On The Look Out

New Survey Contains Surprising Findings About Community Hopes For Jelleff

April 1, 2019

The results of a recent survey on the Jelleff Community Center showed strong support for fitness and exercise programs for all ages as well as community programming compliment traditional organized soccer and basketball needs.

 

Department of Parks and Recreation has scheduled a meeting on May 8th at 6:30 pm at the Georgetown Library to update the comunity and hear from residents about Jelleff's planned renovation. 

Elizabeth Miller and Kishan Putta (Photo by: Elizabeth Miller) Elizabeth Miller and Kishan Putta

 

A diverse group of more than four hundred community members participated in a survey about the future of the Jelleff Community Center.  The survey found a series of insights that could inform the upcoming renovation.  Those include:

  • More than 50% wanted Jelleff to include Yoga, fitness and other exercise classes and spaces.
  • Just over 30% expressed strong support for basketball and soccer facilities.
  • 20% wanted more general community related programming ranging from photography to art classes to movie screenings and senior wellness.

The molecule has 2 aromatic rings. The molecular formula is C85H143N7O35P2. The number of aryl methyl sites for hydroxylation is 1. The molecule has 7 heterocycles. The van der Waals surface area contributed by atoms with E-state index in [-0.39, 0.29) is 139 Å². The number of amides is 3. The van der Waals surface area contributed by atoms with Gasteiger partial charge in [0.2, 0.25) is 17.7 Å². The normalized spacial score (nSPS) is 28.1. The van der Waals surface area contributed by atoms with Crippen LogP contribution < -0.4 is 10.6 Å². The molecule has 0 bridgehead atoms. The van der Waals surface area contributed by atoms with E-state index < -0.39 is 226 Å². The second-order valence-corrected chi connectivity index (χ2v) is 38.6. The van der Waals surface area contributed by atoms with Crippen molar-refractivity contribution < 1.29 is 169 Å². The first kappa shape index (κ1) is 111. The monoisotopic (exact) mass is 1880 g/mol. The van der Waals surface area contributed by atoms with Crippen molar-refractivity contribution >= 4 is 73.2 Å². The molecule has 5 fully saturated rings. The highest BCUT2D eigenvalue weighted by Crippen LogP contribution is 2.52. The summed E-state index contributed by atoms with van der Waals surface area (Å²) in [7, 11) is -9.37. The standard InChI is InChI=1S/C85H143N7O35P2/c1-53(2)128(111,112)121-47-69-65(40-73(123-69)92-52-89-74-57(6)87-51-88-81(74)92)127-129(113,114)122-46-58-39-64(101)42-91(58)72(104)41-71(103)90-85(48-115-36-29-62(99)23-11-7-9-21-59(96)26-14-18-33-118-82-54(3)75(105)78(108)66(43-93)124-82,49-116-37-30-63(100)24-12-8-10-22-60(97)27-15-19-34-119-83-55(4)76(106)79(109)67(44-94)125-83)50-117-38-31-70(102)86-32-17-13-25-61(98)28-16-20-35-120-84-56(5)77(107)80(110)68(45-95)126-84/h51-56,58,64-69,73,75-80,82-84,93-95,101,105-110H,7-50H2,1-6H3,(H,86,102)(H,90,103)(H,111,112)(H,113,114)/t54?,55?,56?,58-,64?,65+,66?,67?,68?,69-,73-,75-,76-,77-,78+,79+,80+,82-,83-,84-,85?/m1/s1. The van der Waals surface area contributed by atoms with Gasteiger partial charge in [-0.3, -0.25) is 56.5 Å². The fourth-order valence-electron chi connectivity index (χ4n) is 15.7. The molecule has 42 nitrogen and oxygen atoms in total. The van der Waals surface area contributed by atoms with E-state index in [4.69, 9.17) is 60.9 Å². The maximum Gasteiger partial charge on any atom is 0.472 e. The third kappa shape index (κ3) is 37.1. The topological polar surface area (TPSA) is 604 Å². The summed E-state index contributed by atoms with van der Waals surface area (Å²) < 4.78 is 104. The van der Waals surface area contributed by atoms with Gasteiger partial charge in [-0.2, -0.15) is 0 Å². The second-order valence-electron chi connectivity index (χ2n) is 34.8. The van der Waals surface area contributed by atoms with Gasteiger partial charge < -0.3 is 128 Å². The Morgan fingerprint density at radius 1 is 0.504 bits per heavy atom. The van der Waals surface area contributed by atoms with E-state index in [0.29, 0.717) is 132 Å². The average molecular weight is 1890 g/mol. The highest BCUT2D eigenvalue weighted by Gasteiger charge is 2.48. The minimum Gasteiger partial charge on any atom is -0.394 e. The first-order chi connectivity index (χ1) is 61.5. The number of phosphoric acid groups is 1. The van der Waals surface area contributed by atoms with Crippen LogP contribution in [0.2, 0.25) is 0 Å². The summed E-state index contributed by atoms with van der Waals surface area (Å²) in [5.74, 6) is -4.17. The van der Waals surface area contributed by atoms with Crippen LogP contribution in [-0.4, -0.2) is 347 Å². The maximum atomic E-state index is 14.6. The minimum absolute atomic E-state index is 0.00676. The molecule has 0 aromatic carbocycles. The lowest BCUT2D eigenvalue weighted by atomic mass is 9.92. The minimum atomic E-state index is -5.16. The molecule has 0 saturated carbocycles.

“If we take a close look at the survey, it is clear that we should be thinking more broadly about exercise, fitness and community programming as a way to serve the most residents and make Jelleff as vibrant as possible,” said ANC Commissioner Elizabeth Miller. 

 

“This survey is intended to inform DPR about the community’s needs and priorities.  The Georgetown community deserves a modernized rec center and seems to want a multipurpose space that serves residents of all ages,” added ANC Commissioner Kishan Putta.

 

Taken over six weeks in the winter of 2019, 411 residents filled out the survey via Survey Monkey.  More than 85% of respondents lived in 20007 zip code, the other 15% were in neighboring zip codes.  65% of respondents were between the ages of 35-64 and nearly all had children.  20% were ages 64+.

 

Below are a selection of comments registered by survey participants:

 

“Would love to make this a REAL community space!”

 

“It is important to focus on making this a strong community resource providing as best possible a safe place with a full range of activity spaces for ages pre-K through seniors.”

 

“It is imperative that Jelleff be a multi-generational facility.  Now it is only geared to youth.  We have so many seniors in this neighborhood, and we have a need for programs.”

 

“Jelleff needs to be rebranded as open to the community.  It feels like a private gym and the activities on their fields/courts always seem associated with private leagues.”

 

“Thanks for surveying the community.”

“Very excited to see what the future holds for Jelleff!” 


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Zilia Sánchez at The Phillips Collection

February 7, 2019

The Phillips Collection presents the first museum retrospective of Cuban artist Zilia Sánchez (b. 1926, Havana) from February 16 through May 19, 2019.